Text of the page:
How Long Does an SEC Investigation Take?
How long do SEC investigations take? First, we need to understand them. Simply stated, an SEC investigation is an inquiry by the United States Securities and Exchange Commission (SEC) to determine whether there has been a violation of federal securities laws. The SEC can investigate any person or entity it believes may have violated securities laws. It investigates various securities law violations, including insider trading, fraud, market manipulation, and accounting irregularities.
Investigations are typically initiated based on tips, referrals, and complaints received by the SEC. However, the SEC also has the authority to initiate investigations on its initiative. Once an investigation is complete, the Enforcement Division will decide whether or not to bring enforcement actions against individuals or entities that have violated securities laws.
SEC’ Formal Order of Investigation’
The SEC issues a formal order of investigation when the Commission believes that there is a reasonable basis to believe that a securities law violation has occurred. Once an order is issued, the Staff of the Division of Enforcement is authorized to subpoena documents and take testimony under oath.
The Staff will report their findings to the Commission, which will then decide whether or not to bring an enforcement action. This Commission comprises five commissioners who are the main decision-making body of the institution on matters regarding investigations.
How Long Do SEC or DOJ Investigations Take?
Are you wondering, “How long do SEC or DOJ investigations take?” The average SEC investigation takes between 12 and 18 months, but some can take several years. However, it may reopen an investigation if new evidence comes to light. It can also extend the statute of limitations if it believes there has been fraud or other criminal activity.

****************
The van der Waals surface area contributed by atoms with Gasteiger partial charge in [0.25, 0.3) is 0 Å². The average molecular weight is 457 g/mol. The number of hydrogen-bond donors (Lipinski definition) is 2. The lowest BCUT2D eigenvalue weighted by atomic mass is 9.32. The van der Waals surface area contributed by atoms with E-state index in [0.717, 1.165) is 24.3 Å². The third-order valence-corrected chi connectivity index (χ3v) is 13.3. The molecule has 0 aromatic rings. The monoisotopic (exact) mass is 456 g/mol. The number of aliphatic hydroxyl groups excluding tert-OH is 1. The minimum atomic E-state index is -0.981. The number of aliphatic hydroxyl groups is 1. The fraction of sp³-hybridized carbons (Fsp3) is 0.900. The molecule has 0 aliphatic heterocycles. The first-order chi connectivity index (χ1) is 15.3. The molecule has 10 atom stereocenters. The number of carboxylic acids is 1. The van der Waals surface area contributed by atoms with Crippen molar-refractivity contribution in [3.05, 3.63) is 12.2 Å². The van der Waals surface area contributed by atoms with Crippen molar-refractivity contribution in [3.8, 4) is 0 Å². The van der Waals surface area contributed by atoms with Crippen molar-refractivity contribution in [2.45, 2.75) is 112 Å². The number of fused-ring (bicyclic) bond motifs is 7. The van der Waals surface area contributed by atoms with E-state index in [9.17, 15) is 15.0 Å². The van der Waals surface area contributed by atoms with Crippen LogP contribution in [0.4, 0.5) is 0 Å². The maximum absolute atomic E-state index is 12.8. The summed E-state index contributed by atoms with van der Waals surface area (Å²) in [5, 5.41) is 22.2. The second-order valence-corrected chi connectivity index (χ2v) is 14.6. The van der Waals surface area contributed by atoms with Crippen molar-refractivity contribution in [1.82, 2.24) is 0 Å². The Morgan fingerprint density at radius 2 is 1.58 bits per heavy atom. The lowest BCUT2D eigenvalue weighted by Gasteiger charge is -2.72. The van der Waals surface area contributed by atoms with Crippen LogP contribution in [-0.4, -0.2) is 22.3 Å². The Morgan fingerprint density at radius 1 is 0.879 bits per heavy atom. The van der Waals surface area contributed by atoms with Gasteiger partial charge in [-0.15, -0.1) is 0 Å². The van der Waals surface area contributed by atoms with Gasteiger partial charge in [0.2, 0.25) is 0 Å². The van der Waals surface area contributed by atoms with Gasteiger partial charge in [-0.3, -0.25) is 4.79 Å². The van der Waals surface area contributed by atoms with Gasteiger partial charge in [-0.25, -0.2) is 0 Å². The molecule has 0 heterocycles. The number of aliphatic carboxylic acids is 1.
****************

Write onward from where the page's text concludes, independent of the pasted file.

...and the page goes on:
This body is not required to notify individuals or entities that they are under investigation. Often, the first indication that a person or entity has that they are under investigation is when an SEC attorney contacts them.
What is the Statute of Limitations?
The statute at 28 USC 2462 provides a five-year limitations period for enforcing any action, suit, or proceeding unless otherwise provided in an act of Congress. This statute can be invoked in various situations, including civil actions brought by private individuals or by the government and all suits brought in federal court. Typically, an SEC investigation falls under this category. However, this rule has some exceptions, such as when the defendant is outside the United States or when the cause of action is based on fraud or misrepresentation.
What Happens After The SEC Completes Its Investigation?
After the SEC completes its investigation, the SEC may refer the case to the Department of Justice for criminal prosecution or bring a civil action in federal court.
The SEC has a wide range of enforcement tools at its disposal, and the action it takes depends on each case’s specific facts and circumstances. In some cases, the SEC may bring an action in federal court, while in others, it may institute an administrative proceeding against you or your business.
If the SEC decides to prosecute you based on the findings of the investigation, it will send you a Wells Notice. This notice details its intention to prosecute. You do not have to respond to the notice, but are permitted to do so.
Seek Legal Counsel If You Are Under SEC Investigation
If you have received a communication from the SEC, it is good that you get experienced securities regulatory legal counsel. The legal counsel may estimate the duration of the investigation and advise you on how to cooperate with the entity. Warren Law Group has experienced SEC regulatory and financial crime attorneys who are familiar with the SEC investigative process and can represent you if the investigation leads to civil or criminal prosecution. Contact us today for a consultative meeting.